Young Viewers Find ’12 Monkeys’ to Be an Endless Enigma : In “12 Monkeys,” a time traveler (Bruce Willis) who returns to 1996 to head off a viral plague that killed 5 billion people convinces a lovely psychiatrist (Madeleine Stowe) that he’s for real but starts to doubt it himself. (Rated R)


When an intriguing movie preview is perilously confusing, hope springs eternal that it will all become clear in the full-length version. Especially when the star of the preview seems to be Brad Pitt.

But for most kids, it just didn’t happen in director Terry Gilliam’s “12 Monkeys.” First, the story switches back and forth between 1996 and 20 or 30 years hence, when survivors of the disaster have been forced to live underground. Loose ends dangle throughout: Who are the bad guys? What is reality, the future or the past? When are we going to see Brad Pitt again?

Most of all, kids said they were not that interested in piecing together the jigsaw puzzle pieces of the story, told in the signature Gilliam fashion that features a beginning, a middle and an end, but not necessarily in that order.

“Hard to understand,” “Hard to follow,” and “Really confusing” were the conclusions of a group of 12- to 14-year-olds. When did they get confused? “In the beginning,” “And at the end,” “Like, the whole movie,” they said.


Explained Robert Pino, 12, of Laguna Niguel: “They showed the end at the beginning, and the beginning in the middle and the middle at the end.”

Added Mike von Sothen, 13, of Laguna Niguel: “It goes off the subject and then goes to another subject and goes right back, so it’s hard to watch. And it got more hard to understand.”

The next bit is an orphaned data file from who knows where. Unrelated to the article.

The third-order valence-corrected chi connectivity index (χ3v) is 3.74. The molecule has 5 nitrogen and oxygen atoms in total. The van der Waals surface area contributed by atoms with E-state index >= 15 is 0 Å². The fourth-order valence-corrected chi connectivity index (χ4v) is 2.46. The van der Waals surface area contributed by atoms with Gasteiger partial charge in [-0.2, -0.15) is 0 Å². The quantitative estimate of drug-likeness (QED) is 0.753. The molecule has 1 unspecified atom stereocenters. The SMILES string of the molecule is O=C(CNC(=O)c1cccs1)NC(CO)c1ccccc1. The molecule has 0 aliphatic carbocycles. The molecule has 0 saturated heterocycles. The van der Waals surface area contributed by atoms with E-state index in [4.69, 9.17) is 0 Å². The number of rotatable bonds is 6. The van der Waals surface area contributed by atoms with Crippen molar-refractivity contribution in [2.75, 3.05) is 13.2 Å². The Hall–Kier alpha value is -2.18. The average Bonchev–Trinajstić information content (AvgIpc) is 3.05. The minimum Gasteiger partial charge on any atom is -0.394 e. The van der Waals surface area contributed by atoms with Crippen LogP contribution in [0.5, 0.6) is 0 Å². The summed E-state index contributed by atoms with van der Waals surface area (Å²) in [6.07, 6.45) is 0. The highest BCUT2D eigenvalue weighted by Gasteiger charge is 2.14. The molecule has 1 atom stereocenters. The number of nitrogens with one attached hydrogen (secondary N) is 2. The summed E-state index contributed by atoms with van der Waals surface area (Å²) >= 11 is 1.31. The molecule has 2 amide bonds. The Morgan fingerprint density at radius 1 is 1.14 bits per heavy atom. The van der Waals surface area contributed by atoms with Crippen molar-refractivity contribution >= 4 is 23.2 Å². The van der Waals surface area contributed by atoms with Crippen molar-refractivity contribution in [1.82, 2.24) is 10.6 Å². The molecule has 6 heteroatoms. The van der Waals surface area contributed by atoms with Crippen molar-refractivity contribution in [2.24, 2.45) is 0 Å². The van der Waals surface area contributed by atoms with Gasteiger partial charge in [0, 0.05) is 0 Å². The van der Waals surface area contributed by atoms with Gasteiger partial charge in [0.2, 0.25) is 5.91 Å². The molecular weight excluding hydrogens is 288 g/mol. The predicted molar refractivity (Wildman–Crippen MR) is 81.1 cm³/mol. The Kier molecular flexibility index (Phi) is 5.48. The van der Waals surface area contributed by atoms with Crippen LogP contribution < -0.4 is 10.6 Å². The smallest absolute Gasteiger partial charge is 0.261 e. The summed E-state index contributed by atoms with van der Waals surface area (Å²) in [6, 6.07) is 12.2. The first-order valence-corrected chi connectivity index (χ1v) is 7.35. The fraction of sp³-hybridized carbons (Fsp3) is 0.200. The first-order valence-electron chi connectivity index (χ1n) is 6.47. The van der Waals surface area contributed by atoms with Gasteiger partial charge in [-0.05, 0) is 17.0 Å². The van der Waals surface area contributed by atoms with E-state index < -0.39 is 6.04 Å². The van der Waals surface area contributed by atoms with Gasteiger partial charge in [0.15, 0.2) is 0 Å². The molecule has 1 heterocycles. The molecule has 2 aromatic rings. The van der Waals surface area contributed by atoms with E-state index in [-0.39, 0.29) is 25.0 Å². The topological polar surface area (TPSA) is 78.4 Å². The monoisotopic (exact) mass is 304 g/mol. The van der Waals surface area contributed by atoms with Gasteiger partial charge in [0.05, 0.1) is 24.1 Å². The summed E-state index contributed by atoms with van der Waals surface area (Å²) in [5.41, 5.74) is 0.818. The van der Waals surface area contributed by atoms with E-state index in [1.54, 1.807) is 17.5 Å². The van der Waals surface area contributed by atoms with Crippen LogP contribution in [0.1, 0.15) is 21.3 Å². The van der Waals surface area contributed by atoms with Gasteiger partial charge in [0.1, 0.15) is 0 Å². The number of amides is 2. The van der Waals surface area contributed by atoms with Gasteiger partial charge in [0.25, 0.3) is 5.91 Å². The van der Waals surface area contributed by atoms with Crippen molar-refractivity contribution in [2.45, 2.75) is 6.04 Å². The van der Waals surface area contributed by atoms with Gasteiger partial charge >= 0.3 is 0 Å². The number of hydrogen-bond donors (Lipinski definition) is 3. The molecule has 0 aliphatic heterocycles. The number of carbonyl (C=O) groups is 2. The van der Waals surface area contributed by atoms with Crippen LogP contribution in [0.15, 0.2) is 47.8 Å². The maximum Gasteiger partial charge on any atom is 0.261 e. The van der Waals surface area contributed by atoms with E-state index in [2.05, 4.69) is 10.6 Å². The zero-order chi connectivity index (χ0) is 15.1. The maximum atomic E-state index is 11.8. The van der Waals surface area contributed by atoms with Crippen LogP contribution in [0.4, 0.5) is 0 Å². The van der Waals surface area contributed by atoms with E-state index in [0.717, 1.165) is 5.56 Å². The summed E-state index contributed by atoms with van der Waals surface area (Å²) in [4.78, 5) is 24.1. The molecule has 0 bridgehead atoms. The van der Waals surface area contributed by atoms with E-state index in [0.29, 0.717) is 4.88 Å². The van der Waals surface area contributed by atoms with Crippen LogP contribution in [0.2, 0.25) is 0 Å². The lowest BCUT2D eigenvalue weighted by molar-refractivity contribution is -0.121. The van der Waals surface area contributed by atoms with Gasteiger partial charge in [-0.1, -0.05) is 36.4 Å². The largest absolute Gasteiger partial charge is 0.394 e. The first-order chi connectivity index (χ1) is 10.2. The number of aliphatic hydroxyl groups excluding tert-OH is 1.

Jordan Gilbert, 13, of Irvine, was blunt about the denouement. “The ending stunk,” he said. “They didn’t show what happened. I was mad about the ending. I was just mad.”

None of this is to say that Jordan or the others didn’t find other things to like in the movie, or that other kids aren’t comfortable with nonlinear storytelling also featured in Quentin Tarantino’s “Pulp Fiction” and Oliver Stone’s “Natural Born Killers.”


“I liked it a lot,” said Matt del Rio, 14, of Laguna Niguel, who said he liked the editing in “Natural Born Killers.” His friend Eric Harper, 13, of Laguna Niguel, said “splitting the story into parts” reminded him of “Pulp Fiction,” which he also liked.

Brad Pitt, as the deranged son of a prominent virologist, didn’t appear as often as the previews had led them to believe. But they said he was funny as a lunatic who lavishes sarcasm on a modern world that worships commercialism and that allows the torture of animals in laboratory experiments.

Rachel Mashburn, 14, of Coto de Caza, said she was surprised to see Bruce Willis without his trademark smirk and outside his usual action-hero role. As James Cole, a prisoner sent to scope out the origins of the plague that destroyed 99% of the planet’s population, Willis cries nostalgically over “music of the 20th century” but can still administer a fatal beating when needed.

Despite that attack, sporadic graphic language and rear-view male nudity, older kids are unlikely to pick up any bad habits from this film. In the bloodiest scene, Willis, fearing his underground keepers have implanted microchips in his teeth, cuts them out. Said Robert, “I don’t think any kids would just cut their teeth out.”

In fact, Rachel said she was hoping for an action-packed scary movie. In the end, she said, “it wasn’t that scary.”